Methicillin-resistant Staphylococcus aureus
(MRSA) is one of the most important bacterial pathogens based on its incidence and the severity of its associated infections. In addition, severe MRSA infections can occur in hospitalised patients or healthy individuals from the community. Studies have shown the infiltration of MRSA isolates of community origin into hospitals and variants of hospital-associated MRSA have caused infections in the community. These rapid epidemiological changes represent a challenge for the molecular characterisation of such bacteria as a hospital or community-acquired pathogen. To efficiently control the spread of MRSA, it is important to promptly detect the mecA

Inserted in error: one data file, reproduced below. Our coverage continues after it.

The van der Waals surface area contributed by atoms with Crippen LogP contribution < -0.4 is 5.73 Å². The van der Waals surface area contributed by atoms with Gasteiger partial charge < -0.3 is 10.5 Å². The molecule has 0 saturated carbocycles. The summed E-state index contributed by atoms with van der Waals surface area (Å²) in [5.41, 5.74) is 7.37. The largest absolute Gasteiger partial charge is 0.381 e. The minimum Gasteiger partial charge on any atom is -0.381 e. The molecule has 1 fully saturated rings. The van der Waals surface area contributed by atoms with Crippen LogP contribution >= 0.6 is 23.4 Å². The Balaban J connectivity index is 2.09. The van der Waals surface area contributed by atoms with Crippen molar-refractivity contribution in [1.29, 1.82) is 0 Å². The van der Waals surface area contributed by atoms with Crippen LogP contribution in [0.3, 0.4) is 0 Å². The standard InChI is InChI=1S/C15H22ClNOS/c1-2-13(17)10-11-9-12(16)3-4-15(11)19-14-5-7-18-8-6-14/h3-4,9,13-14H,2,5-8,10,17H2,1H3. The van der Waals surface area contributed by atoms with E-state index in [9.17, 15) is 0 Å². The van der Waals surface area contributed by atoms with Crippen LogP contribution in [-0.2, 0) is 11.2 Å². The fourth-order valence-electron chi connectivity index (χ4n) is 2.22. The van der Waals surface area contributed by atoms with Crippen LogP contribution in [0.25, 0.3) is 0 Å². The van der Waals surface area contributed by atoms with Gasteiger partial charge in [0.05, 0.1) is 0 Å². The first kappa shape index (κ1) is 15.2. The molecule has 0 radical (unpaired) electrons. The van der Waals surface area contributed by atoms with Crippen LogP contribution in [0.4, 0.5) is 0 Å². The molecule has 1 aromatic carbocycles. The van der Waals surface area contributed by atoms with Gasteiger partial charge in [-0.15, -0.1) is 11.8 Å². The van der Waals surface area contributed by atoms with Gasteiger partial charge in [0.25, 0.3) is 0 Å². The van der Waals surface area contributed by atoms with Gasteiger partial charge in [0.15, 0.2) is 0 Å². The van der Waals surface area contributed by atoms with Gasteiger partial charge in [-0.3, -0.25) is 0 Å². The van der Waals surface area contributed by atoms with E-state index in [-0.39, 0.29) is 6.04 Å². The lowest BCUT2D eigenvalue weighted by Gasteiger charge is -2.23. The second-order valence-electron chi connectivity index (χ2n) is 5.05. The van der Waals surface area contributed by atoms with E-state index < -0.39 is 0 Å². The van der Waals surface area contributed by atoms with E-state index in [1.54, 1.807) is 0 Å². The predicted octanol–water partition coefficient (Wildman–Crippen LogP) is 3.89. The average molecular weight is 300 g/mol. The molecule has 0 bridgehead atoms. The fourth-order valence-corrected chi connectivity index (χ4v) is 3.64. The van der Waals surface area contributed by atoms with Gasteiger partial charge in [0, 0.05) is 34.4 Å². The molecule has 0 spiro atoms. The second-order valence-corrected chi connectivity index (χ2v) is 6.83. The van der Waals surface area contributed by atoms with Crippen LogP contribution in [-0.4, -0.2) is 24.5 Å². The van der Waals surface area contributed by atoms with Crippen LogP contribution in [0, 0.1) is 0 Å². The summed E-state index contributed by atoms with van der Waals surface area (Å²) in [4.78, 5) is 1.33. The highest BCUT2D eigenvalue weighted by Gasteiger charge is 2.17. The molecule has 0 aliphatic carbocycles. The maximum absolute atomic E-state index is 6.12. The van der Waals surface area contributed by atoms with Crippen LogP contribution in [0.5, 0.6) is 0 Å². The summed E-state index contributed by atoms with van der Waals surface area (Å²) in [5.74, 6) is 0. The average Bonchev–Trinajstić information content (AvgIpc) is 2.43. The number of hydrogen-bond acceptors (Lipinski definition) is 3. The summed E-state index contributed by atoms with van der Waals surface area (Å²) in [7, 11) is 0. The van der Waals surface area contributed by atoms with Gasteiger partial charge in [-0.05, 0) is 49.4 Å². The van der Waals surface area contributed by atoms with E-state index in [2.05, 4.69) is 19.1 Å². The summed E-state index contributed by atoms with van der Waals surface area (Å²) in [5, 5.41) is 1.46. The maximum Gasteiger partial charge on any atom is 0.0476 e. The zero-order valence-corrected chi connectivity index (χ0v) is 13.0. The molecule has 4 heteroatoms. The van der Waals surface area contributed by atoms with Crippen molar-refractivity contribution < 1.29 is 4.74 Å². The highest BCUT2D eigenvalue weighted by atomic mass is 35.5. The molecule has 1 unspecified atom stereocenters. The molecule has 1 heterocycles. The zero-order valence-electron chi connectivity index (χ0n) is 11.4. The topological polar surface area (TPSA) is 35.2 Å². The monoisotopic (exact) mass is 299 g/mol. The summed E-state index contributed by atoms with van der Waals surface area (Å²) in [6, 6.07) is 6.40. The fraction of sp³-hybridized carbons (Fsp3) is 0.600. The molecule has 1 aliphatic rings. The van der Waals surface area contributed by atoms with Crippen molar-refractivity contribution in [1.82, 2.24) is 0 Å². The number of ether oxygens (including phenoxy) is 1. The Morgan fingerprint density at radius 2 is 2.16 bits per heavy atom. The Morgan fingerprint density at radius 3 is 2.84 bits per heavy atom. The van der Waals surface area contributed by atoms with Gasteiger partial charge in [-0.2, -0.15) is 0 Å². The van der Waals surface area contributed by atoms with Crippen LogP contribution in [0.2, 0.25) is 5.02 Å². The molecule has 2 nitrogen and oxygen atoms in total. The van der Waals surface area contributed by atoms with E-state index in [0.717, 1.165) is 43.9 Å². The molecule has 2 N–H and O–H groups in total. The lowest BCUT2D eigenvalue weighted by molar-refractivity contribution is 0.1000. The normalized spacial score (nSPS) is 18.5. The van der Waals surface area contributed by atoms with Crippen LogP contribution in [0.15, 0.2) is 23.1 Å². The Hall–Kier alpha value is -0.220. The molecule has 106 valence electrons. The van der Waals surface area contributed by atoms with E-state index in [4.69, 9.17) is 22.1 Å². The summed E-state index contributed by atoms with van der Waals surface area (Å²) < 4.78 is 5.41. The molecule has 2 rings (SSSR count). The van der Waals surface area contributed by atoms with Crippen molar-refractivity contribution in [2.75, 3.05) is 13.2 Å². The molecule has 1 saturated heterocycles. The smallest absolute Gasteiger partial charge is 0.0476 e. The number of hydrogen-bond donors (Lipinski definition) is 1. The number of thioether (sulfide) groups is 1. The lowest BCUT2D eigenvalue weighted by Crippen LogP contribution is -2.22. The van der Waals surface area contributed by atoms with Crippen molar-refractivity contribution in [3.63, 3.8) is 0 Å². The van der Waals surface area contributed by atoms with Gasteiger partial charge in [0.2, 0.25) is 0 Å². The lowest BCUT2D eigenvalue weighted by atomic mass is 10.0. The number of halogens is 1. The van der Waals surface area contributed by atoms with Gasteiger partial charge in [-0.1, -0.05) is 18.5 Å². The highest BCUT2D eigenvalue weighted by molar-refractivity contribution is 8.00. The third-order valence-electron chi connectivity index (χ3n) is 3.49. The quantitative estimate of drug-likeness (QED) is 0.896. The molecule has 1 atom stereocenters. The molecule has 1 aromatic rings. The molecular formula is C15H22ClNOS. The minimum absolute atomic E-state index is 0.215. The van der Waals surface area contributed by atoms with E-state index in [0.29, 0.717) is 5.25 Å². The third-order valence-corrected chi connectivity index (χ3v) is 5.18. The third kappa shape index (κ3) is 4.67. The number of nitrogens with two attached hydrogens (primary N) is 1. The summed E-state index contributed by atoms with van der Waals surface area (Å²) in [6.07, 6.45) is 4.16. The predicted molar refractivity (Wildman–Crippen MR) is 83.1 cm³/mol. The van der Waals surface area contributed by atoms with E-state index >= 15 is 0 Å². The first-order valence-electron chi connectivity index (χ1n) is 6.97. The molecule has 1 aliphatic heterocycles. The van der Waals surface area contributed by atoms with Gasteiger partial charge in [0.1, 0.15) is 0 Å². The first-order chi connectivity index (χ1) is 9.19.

gene, which is the determinant of methicillin resistance, using a polymerase chain reaction-based test or other rapidly and accurate methods that detect the mecA
product penicillin-binding protein (PBP)2a or PBP2’. The recent emergence of MRSA isolates that harbour a mecA
allotype, i.e., the mecC
gene, infecting animals and humans has raised an additional and significant issue regarding MRSA laboratory detection. Antimicrobial drugs for MRSA therapy are becoming depleted and vancomycin is still the main choice in many cases. In this review, we present an overview of MRSA infections in community and healthcare settings with focus on recent changes in the global epidemiology, with special reference to the MRSA picture in Brazil.